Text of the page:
The new visa program the chamber and AFL-CIO envision would fill that void. Separately, Senate negotiators are working on programs for high-tech and agricultural workers.
Johnson said workers coming in on the new lower-skilled visa program would not be tied to one employer, as short-term-worker visa holders now are, but would be able to move from one job to another. That's seen as an important detail for the workability of such a program. The cap on the number of visas would also fluctuate according to demand.
Other unresolved details in the business-labor negotiations include the legal status of the workers coming in on the new visas. The AFL-CIO says all the workers should be able to petition for permanent resident visas that would allow them eventual citizenship, but the chamber says not all of the workers may be eligible for permanent residency.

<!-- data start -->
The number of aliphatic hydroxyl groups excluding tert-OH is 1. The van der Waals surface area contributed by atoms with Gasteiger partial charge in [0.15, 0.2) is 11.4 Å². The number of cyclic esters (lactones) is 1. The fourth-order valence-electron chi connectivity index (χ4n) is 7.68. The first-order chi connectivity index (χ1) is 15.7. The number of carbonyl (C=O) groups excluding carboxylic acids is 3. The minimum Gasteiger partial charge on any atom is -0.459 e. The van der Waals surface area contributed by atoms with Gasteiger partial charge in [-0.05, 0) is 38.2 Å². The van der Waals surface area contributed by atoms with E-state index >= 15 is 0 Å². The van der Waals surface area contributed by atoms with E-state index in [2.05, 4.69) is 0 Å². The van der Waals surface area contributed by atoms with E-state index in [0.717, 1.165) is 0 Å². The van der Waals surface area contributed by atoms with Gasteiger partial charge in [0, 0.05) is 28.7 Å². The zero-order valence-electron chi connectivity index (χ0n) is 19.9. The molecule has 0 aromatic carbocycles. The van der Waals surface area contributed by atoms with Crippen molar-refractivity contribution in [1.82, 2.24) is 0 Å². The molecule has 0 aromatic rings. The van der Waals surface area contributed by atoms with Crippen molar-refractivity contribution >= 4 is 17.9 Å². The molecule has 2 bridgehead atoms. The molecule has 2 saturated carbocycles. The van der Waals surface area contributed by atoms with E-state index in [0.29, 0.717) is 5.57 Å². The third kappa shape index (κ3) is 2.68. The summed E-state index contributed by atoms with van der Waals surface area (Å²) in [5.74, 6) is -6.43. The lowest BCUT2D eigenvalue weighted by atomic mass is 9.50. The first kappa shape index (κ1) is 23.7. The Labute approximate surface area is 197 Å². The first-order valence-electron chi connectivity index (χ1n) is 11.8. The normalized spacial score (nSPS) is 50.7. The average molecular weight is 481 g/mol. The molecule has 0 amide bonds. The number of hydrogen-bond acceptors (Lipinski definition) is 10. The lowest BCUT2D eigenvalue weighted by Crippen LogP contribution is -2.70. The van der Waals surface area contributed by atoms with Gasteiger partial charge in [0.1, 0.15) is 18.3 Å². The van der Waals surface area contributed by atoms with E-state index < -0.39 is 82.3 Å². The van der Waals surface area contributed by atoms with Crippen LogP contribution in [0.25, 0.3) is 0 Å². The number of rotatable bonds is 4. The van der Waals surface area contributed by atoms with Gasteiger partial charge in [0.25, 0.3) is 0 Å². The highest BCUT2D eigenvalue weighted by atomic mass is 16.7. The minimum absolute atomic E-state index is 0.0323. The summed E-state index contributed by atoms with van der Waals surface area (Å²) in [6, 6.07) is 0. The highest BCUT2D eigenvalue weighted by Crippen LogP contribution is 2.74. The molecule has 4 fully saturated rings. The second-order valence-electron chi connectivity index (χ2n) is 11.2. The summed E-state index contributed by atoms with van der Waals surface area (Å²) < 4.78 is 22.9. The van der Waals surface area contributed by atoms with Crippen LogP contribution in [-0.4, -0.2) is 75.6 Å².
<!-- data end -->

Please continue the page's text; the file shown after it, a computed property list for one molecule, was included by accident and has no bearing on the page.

The chamber and AFL also have agreed to create a new federal bureau to inform Congress and the public about labor supply issues, but the role of that entity remains unclear. The AFL-CIO had pushed for a commission with authority to determine labor market needs, while the chamber has argued that businesses themselves were best suited to make such determinations.
Separately Friday, there were signs of progress from a House bipartisan group that's been meeting in secret to write an immigration bill. Most attention has focused on the Senate because it's expected to act first, but Democrats in the House group met Thursday to brief House Democratic Leader Nancy Pelosi, while the group's Republicans met Friday with House Speaker John Boehner. Through spokesmen, both leaders praised the group's efforts.
The House group is now expected to unveil its legislation sometime in April, though details remain unclear, including the shape of any path to legal status or citizenship for illegal immigrants.
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